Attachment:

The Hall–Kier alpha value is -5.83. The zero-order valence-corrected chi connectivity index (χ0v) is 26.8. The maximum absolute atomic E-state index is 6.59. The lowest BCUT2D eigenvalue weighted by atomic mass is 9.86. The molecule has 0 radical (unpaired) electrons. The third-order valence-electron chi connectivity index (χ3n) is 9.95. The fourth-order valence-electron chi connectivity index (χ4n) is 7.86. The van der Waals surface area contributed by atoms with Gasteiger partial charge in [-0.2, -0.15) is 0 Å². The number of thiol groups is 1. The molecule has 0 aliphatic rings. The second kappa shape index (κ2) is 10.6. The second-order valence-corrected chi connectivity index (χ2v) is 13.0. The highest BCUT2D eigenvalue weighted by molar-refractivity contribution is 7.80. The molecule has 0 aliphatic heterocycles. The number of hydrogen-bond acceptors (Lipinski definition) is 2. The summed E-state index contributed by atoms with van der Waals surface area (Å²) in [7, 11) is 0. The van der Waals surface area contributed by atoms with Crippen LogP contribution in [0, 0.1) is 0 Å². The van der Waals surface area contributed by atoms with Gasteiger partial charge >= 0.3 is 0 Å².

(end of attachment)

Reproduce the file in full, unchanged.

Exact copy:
The Hall–Kier alpha value is -5.83. The zero-order valence-corrected chi connectivity index (χ0v) is 26.8. The maximum absolute atomic E-state index is 6.59. The lowest BCUT2D eigenvalue weighted by atomic mass is 9.86. The molecule has 0 radical (unpaired) electrons. The third-order valence-electron chi connectivity index (χ3n) is 9.95. The fourth-order valence-electron chi connectivity index (χ4n) is 7.86. The van der Waals surface area contributed by atoms with Gasteiger partial charge in [-0.2, -0.15) is 0 Å². The number of thiol groups is 1. The molecule has 0 aliphatic rings. The second kappa shape index (κ2) is 10.6. The second-order valence-corrected chi connectivity index (χ2v) is 13.0. The highest BCUT2D eigenvalue weighted by molar-refractivity contribution is 7.80. The molecule has 0 aliphatic heterocycles. The number of hydrogen-bond acceptors (Lipinski definition) is 2. The summed E-state index contributed by atoms with van der Waals surface area (Å²) in [7, 11) is 0. The van der Waals surface area contributed by atoms with Crippen LogP contribution in [0, 0.1) is 0 Å². The van der Waals surface area contributed by atoms with Gasteiger partial charge >= 0.3 is 0 Å².